Across town, and Rome’s most famous iconic archeological relic, the Colosseum, is heaving with tourists. In a joint announcement in 2011, the president of the Tod’s Group, Diego Della Valle, and Italy’s Ministry of Culture confirmed that the brand would commit €25 million to historical site’s restoration. Tod’s was the successful bidders for the restoration project after the Italian Ministry of Culture sent out a public works bid inviting private sector sponsors to help restore the ancient Roman arena. As Della Valle explained, “We believe that because the Tod’s Group is a strong global representative of ‘Made in Italy’, it is both an honour and our duty to contribute to the support of our country’s image and credibility, as well as its cultural heritage.” The Colosseum is undoubtedly the most ambitious of restoration projects, given its scale and cultural value. Indeed, aspects of the site are continually being uncovered and antiquities unearthed.

Michael Zavros
Ink wash on stationery, 2016.

When Tod’s was originally announced as the major benefactor, concerns were raised about the danger of turning the site into a commercial venture; there was debate about cloaking parts of the arena under work in Tod’s banners, or embellishing the tickets with the company’s logo, but this has not come to pass and seems a redundant argument. These luxury Italian brands are arguably the equivalent of the original Renaissance merchants such as the Medici, for whom we have to thank for the holdings of the Uffizi. And while the cynical observer might see the restoration of these public monuments as a marketing device, the far-ranging benefits far outweigh the branding opportunity. Speaking with Forbes about the philanthropic side of his business, Della Valle explained that “in Italy, the culture issue is very urgent. Over 50% of the world’s cultural heritage is in our country, but more than often it is left to decay. Besides being an important economic resource, we have the duty to protect this heritage for everyone.”

Gucci, too, has a long history of commitment to cultural capital. In 2015, the brand was instrumental in the restoration of a suite of important tapestries known as the Prince of Dreams. The twenty tapestries were commissioned by Cosimo I de’ Medici in the 16th Century and realised by the artists Jacopo Pontormo and Agnolo Bronzino. Eighty metres in length, they depict the life of the Old Testamant figure Joseph and his fabled ‘dreams’, and on completion they went on tour around Italy. The first ten tapestries were funded with proceeds from the Gucci Museo, located in Florence, where 50 percent of ticket sales go toward restoring Florence’s most important monuments and to the preservation of cinema, in collaboration with The Film Foundation.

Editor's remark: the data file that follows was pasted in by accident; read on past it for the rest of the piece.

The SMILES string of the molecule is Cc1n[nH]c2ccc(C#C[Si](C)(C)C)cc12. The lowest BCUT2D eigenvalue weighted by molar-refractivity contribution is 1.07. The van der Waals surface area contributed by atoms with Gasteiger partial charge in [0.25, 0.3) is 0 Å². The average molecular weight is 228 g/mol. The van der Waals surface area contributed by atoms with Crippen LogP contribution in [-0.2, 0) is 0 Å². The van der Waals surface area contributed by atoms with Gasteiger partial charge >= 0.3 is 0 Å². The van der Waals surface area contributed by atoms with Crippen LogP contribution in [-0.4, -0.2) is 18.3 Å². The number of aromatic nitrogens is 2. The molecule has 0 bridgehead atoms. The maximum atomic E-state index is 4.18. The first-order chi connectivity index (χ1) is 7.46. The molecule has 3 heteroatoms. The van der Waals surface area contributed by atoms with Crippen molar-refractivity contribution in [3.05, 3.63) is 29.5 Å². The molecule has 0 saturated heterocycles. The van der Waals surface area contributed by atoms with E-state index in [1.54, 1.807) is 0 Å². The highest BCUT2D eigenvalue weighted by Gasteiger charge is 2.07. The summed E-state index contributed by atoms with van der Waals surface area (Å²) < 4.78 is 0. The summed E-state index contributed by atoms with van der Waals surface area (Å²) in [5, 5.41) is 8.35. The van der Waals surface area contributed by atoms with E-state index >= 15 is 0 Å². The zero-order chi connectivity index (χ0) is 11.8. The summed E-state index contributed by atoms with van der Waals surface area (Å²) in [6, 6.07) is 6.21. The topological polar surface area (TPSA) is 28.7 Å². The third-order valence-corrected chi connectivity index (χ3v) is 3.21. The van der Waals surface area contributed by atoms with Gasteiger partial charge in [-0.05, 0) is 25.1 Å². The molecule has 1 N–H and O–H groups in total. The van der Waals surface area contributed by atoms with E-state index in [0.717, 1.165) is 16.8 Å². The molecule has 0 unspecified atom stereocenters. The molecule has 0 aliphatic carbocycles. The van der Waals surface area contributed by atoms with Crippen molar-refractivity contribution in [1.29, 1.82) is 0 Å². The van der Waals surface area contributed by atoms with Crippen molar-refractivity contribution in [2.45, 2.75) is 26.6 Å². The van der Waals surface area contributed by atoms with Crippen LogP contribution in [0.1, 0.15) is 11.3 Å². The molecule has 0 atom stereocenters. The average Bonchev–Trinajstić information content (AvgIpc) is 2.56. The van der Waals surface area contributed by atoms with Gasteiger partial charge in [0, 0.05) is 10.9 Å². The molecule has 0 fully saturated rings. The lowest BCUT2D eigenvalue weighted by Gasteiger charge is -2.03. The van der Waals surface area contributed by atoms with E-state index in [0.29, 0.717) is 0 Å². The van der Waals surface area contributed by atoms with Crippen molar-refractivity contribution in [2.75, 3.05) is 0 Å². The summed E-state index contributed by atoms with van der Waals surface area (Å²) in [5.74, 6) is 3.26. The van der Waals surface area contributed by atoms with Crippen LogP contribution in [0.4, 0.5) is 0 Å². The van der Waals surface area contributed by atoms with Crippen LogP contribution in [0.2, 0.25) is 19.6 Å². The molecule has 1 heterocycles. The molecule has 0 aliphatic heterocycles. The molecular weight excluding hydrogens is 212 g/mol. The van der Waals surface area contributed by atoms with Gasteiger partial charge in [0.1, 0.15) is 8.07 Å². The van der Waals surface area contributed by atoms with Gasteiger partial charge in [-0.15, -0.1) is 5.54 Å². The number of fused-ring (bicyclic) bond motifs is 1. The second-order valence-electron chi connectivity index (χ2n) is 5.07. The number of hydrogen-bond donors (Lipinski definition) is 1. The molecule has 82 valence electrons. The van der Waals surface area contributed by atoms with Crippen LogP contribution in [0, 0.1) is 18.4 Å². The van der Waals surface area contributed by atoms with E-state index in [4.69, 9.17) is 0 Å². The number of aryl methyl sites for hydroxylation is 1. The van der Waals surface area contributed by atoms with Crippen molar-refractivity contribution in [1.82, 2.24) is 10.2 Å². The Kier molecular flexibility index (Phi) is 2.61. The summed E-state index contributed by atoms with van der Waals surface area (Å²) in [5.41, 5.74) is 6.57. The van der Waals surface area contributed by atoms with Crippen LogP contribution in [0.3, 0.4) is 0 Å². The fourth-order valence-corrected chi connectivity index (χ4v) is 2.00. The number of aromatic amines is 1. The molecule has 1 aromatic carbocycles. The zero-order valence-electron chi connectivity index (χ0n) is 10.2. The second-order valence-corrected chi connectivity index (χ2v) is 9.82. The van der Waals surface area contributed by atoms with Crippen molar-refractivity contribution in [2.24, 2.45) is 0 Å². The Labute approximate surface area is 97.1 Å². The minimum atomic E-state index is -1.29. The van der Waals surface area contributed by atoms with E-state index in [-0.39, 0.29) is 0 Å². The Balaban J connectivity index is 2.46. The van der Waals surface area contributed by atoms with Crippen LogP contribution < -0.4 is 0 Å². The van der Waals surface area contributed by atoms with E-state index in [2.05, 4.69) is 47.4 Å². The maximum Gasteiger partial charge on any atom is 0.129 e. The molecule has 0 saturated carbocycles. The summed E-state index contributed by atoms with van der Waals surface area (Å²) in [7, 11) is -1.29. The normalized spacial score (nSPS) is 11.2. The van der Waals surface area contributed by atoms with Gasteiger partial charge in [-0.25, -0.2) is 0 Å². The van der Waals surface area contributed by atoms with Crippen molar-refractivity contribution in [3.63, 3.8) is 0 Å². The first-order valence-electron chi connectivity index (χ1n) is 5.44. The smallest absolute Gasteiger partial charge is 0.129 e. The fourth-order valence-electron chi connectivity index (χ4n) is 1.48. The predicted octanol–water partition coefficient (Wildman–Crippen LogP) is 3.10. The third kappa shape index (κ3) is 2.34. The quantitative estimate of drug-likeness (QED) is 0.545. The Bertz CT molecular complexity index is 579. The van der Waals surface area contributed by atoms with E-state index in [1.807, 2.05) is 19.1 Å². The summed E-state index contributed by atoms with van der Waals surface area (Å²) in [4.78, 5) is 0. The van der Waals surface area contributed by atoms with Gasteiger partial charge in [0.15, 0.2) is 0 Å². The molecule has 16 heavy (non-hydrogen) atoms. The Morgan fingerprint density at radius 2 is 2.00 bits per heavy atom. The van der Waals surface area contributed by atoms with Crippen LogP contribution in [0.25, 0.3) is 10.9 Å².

Elsewhere in Italy, important projects include Giorgio Armani’s restoration of Milan’s Villa Necchi Campiglio, a 1930s rationalist building designed by Piero Portaluppi, owned by Fondo Ambiente Italiano [FAI] and now a city museum, best known for its star turn in the I am love, starring Tilda Swinton. Armani was also involved in the restoration completed in late 2012 of the façade of the late Baroque church of San Francesco di Paola in the heart of Milan. Also in Italy’s capital, Prada lovingly restored that city’s most famous temple to shopping, the Galleria Vittoria Emmanuelle II, arguably the world’s first mall and home to the brand’s very first store. But its generosity is not limited to Milan. Working with FAI, Prada has restored four statues and three arches in Bologna, refurbished the Accademia delle Belle Arti in Padua, repaired a painting and a well in Bari, restored the Baroque style palace Ca’ Corner della Regina in Venice and, finally, stumped up funds for the restoration of several important Giorgio Vasari paintings that were damaged in the 1996 floods.

The list of monuments being restored is exhaustive. For the most part, tourists remain oblivious to the negotiations and significant funds being exchanged behind the scenes, and in many respects, that is as it should be. The legacy is, after all, far greater than the impact of an advertisement. Back in Florence, the tourists are still taking photographs of Neptune as he gazes out over the busy square. Ferragamo’s logo sits discreetly alongside the requisite government departments on the protective barriers, for those willing to read the detail.